• New types of diseases might appear due to the excessive use of virtual reality solutions, video consoles or smartphones. Examples include virtual post-traumatic stress disorder (v-PTSD), which might be the diagnosis for gamers who participate in large virtual battles wearing VR masks (such as Call of Duty) and experience similar symptoms as those soldiers who fought in real wars.
  • Video-game epilepsy has been well documented, where games provoke a higher likelihood of seizures vs standard television programs.

Artificial food will bring hope against food shortages?

  • Researchers of the Cultured Beef Project remove muscle cells from the shoulder of a cow and feed the cells with a nutrient mix in a Petri dish, and then they grow into muscle tissue. From a few starter cells, one can derive tons of meat. 
  • Bill Gates advocated for citizens of the richest countries in the world to switch to diets consisting entirely of what he called synthetic meat in an effort to curb greenhouse gas emissions.
  • Total U.S Greenhouse Gas Emissions by economic sector in 2019
    • Transportation (29%) – Greenhouse gas emissions from transportation primarily come from burning fossil fuel for our cars, trucks, ships, trains, and planes. Over 90 percent of the fuel used for transportation is petroleum-based, which includes primarily gasoline and diesel.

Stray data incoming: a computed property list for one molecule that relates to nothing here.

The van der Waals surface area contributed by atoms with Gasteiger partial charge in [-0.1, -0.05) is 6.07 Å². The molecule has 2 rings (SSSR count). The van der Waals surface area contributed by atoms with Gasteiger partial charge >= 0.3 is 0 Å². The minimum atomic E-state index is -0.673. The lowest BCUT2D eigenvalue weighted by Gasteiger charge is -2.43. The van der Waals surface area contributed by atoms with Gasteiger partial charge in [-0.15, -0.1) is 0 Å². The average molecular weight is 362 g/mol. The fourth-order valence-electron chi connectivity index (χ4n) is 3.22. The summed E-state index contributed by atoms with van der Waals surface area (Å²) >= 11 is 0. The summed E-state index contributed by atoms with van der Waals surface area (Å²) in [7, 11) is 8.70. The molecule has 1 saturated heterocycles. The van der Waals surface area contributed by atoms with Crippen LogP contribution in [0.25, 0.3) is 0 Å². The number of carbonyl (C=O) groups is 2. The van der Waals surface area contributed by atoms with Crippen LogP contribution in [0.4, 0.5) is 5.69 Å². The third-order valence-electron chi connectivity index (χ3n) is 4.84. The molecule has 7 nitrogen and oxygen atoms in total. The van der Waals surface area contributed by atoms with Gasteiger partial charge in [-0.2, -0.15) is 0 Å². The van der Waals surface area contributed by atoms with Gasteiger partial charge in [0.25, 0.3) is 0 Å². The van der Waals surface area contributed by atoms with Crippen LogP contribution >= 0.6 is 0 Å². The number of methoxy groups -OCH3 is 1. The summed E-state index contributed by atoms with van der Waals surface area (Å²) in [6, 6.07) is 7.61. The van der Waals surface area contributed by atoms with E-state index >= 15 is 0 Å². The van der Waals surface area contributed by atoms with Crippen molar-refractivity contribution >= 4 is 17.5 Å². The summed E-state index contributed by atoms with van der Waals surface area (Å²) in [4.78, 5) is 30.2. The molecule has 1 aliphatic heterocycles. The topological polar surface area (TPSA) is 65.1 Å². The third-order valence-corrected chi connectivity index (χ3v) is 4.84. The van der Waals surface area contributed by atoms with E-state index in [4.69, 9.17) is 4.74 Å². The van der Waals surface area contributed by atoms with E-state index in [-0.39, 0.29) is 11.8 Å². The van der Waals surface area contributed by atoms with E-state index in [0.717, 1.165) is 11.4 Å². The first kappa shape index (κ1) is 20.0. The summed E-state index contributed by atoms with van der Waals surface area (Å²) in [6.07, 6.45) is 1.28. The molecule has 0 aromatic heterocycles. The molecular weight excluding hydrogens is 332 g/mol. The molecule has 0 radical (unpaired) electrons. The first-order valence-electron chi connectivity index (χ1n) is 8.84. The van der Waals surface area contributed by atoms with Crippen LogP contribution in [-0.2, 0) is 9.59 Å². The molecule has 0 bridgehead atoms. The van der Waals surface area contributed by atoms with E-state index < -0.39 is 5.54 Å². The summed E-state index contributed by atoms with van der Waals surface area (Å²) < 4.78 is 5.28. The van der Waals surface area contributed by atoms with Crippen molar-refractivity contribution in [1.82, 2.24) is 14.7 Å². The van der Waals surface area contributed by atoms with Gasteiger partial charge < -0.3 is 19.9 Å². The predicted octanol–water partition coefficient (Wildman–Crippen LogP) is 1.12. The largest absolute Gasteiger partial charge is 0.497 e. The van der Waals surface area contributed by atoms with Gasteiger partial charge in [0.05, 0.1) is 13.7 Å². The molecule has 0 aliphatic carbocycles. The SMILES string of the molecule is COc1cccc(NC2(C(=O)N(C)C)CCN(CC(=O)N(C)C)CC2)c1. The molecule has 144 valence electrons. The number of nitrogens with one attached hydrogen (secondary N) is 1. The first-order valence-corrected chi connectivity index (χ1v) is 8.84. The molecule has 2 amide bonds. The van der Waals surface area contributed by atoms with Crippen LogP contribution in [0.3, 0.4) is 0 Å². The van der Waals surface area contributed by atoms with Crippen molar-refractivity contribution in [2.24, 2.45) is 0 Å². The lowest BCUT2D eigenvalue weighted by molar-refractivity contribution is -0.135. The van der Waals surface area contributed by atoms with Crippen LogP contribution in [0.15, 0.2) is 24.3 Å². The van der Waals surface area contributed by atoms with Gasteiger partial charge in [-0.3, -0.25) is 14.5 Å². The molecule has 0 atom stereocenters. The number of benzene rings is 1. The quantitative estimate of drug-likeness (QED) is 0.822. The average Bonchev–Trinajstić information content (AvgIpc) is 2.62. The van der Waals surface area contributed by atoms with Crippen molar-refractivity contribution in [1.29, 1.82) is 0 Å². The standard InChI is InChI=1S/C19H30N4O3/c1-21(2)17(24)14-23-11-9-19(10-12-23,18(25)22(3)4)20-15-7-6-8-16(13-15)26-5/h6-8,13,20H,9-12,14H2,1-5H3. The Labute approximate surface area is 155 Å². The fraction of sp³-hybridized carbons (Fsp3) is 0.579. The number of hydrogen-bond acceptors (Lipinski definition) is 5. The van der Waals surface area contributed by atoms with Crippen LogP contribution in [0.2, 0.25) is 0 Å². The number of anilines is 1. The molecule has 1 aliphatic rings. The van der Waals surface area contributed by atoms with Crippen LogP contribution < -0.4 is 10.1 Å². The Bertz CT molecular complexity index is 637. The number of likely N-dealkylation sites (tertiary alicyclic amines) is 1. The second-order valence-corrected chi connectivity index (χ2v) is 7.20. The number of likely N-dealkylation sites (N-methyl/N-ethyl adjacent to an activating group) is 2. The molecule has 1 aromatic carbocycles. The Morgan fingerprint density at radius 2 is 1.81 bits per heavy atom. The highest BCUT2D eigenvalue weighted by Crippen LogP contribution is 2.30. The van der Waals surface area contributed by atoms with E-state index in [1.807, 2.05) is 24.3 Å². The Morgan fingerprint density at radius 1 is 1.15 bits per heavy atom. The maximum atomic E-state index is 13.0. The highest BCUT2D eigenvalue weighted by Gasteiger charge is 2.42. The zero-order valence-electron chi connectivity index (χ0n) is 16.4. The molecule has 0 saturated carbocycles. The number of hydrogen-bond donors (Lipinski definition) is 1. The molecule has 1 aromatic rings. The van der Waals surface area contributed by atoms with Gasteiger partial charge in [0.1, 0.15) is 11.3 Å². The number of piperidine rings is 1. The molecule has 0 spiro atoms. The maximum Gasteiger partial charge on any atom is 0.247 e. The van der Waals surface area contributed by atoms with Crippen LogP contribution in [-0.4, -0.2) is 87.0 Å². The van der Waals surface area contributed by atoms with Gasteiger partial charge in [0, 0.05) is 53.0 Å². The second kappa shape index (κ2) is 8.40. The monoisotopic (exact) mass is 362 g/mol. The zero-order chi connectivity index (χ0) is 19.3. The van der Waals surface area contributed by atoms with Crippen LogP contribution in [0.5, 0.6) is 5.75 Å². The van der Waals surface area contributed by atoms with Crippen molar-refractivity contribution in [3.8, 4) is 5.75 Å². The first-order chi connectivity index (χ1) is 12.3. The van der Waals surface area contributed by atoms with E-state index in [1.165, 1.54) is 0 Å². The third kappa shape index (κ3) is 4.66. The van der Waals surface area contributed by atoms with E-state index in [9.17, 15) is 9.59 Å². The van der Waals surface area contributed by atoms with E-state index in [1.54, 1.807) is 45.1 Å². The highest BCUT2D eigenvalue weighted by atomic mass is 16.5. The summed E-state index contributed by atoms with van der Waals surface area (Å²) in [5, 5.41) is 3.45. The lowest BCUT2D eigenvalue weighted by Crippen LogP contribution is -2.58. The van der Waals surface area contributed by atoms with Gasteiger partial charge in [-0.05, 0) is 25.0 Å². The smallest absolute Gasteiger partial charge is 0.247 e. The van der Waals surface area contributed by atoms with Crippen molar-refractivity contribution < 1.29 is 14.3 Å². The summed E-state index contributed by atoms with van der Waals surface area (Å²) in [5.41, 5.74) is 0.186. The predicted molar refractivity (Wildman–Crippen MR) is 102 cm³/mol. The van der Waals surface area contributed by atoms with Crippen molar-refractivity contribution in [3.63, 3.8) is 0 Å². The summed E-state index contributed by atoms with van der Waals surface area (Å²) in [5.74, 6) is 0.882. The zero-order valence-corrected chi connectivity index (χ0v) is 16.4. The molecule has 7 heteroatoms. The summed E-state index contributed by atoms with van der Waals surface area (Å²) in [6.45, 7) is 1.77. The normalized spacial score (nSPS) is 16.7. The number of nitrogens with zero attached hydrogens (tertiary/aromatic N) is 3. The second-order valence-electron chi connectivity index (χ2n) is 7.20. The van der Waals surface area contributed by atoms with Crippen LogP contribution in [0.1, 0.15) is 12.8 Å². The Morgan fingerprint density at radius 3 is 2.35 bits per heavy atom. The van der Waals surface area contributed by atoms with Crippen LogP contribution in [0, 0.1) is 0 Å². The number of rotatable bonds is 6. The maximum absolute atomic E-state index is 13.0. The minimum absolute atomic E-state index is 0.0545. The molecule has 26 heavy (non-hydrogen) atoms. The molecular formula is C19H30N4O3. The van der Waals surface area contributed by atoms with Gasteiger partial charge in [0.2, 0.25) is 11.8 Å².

• Electricity production (25%) – Approximately 62 percent of our electricity comes from burning fossil fuels, mostly coal and natural gas.
    • Industry (23%) – Greenhouse gas emissions from industry primarily come from burning fossil fuels for energy, as well as greenhouse gas emissions from certain chemical reactions necessary to produce goods from raw materials.
    • Commercial and residential (13%) – Greenhouse gas emissions from businesses and homes arise primarily from fossil fuels burned for heat, the use of certain products that contain greenhouse gases, and the handling of waste.
    • Agriculture (10%) – Greenhouse gas emissions from agriculture come from livestock such as cows, agricultural soils, and rice production.
  • Emission trend – In 2019, U.S. greenhouse gas emissions decreased compared to 2018 levels.

https://www.epa.gov/ghgemissions/sources-greenhouse-gas-emissions#:~:text=Agriculture%20(10%20percent%20of%202019,agricultural%20soils%2C%20and%20rice%20production.

The merger of wearable manufacturers and health insurance companies